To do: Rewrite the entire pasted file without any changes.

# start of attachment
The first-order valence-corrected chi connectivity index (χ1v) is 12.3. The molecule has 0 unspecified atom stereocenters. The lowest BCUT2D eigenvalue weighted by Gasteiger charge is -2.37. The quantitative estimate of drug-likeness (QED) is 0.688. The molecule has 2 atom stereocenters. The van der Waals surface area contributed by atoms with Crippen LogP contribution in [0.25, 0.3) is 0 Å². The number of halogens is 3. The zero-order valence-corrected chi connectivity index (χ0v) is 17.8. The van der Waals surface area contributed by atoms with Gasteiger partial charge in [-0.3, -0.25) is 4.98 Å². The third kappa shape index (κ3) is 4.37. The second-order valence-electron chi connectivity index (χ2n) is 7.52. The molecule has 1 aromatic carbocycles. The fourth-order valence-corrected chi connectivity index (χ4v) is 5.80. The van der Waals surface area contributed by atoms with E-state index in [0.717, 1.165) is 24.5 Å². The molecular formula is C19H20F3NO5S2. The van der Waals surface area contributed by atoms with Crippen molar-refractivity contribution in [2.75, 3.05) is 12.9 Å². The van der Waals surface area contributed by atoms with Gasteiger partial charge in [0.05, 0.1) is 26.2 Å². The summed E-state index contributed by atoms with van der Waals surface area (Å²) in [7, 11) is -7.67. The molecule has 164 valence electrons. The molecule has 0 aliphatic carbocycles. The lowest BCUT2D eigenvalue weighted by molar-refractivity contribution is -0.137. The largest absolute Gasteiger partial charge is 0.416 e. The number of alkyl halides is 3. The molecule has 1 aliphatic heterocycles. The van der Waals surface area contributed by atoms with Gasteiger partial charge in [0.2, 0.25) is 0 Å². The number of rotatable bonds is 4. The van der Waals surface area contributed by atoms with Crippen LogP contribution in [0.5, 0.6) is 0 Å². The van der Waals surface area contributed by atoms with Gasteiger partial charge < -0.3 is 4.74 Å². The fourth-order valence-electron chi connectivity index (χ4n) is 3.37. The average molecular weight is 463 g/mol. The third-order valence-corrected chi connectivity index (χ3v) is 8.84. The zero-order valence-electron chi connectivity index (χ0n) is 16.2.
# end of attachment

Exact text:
The first-order valence-corrected chi connectivity index (χ1v) is 12.3. The molecule has 0 unspecified atom stereocenters. The lowest BCUT2D eigenvalue weighted by Gasteiger charge is -2.37. The quantitative estimate of drug-likeness (QED) is 0.688. The molecule has 2 atom stereocenters. The van der Waals surface area contributed by atoms with Crippen LogP contribution in [0.25, 0.3) is 0 Å². The number of halogens is 3. The zero-order valence-corrected chi connectivity index (χ0v) is 17.8. The van der Waals surface area contributed by atoms with Gasteiger partial charge in [-0.3, -0.25) is 4.98 Å². The third kappa shape index (κ3) is 4.37. The second-order valence-electron chi connectivity index (χ2n) is 7.52. The molecule has 1 aromatic carbocycles. The fourth-order valence-corrected chi connectivity index (χ4v) is 5.80. The van der Waals surface area contributed by atoms with E-state index in [0.717, 1.165) is 24.5 Å². The molecular formula is C19H20F3NO5S2. The van der Waals surface area contributed by atoms with Crippen molar-refractivity contribution in [2.75, 3.05) is 12.9 Å². The van der Waals surface area contributed by atoms with Gasteiger partial charge in [0.05, 0.1) is 26.2 Å². The summed E-state index contributed by atoms with van der Waals surface area (Å²) in [7, 11) is -7.67. The molecule has 164 valence electrons. The molecule has 0 aliphatic carbocycles. The lowest BCUT2D eigenvalue weighted by molar-refractivity contribution is -0.137. The largest absolute Gasteiger partial charge is 0.416 e. The number of alkyl halides is 3. The molecule has 1 aliphatic heterocycles. The van der Waals surface area contributed by atoms with Gasteiger partial charge in [0.2, 0.25) is 0 Å². The number of rotatable bonds is 4. The van der Waals surface area contributed by atoms with Crippen LogP contribution in [0.5, 0.6) is 0 Å². The van der Waals surface area contributed by atoms with Gasteiger partial charge < -0.3 is 4.74 Å². The fourth-order valence-electron chi connectivity index (χ4n) is 3.37. The average molecular weight is 463 g/mol. The third-order valence-corrected chi connectivity index (χ3v) is 8.84. The zero-order valence-electron chi connectivity index (χ0n) is 16.2.